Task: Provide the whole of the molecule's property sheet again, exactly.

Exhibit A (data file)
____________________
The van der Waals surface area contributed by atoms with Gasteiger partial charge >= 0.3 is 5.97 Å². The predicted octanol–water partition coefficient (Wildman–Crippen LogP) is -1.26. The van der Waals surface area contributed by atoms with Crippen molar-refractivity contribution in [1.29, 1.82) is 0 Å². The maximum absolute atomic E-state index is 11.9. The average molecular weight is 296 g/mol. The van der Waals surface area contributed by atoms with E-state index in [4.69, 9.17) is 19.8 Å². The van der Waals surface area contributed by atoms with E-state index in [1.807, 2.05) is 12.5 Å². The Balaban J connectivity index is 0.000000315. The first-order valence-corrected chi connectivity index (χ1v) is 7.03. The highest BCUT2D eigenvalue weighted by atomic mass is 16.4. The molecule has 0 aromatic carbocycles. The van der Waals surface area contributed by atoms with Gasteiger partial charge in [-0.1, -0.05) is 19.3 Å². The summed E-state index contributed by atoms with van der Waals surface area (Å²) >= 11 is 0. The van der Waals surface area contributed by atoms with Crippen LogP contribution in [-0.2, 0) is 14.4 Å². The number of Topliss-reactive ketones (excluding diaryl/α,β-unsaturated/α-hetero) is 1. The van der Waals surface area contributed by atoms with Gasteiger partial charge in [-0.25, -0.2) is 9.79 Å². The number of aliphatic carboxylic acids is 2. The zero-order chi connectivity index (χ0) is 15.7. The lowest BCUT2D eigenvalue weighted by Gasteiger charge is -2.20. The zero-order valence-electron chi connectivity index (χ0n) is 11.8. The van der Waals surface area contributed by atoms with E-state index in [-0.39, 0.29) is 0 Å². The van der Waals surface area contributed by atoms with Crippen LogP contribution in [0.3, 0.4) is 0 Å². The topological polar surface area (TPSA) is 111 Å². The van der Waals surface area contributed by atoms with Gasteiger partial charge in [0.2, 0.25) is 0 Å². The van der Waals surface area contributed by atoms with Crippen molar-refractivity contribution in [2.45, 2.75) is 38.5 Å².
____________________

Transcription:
The van der Waals surface area contributed by atoms with Gasteiger partial charge >= 0.3 is 5.97 Å². The predicted octanol–water partition coefficient (Wildman–Crippen LogP) is -1.26. The van der Waals surface area contributed by atoms with Crippen molar-refractivity contribution in [1.29, 1.82) is 0 Å². The maximum absolute atomic E-state index is 11.9. The average molecular weight is 296 g/mol. The van der Waals surface area contributed by atoms with E-state index in [4.69, 9.17) is 19.8 Å². The van der Waals surface area contributed by atoms with E-state index in [1.807, 2.05) is 12.5 Å². The Balaban J connectivity index is 0.000000315. The first-order valence-corrected chi connectivity index (χ1v) is 7.03. The highest BCUT2D eigenvalue weighted by atomic mass is 16.4. The molecule has 0 aromatic carbocycles. The van der Waals surface area contributed by atoms with Gasteiger partial charge in [-0.1, -0.05) is 19.3 Å². The summed E-state index contributed by atoms with van der Waals surface area (Å²) >= 11 is 0. The van der Waals surface area contributed by atoms with Crippen LogP contribution in [-0.2, 0) is 14.4 Å². The number of Topliss-reactive ketones (excluding diaryl/α,β-unsaturated/α-hetero) is 1. The van der Waals surface area contributed by atoms with Gasteiger partial charge in [-0.25, -0.2) is 9.79 Å². The number of aliphatic carboxylic acids is 2. The zero-order chi connectivity index (χ0) is 15.7. The lowest BCUT2D eigenvalue weighted by Gasteiger charge is -2.20. The zero-order valence-electron chi connectivity index (χ0n) is 11.8. The van der Waals surface area contributed by atoms with E-state index in [-0.39, 0.29) is 0 Å². The van der Waals surface area contributed by atoms with Crippen LogP contribution in [0.3, 0.4) is 0 Å². The topological polar surface area (TPSA) is 111 Å². The van der Waals surface area contributed by atoms with Gasteiger partial charge in [0.2, 0.25) is 0 Å². The van der Waals surface area contributed by atoms with Crippen molar-refractivity contribution in [2.45, 2.75) is 38.5 Å².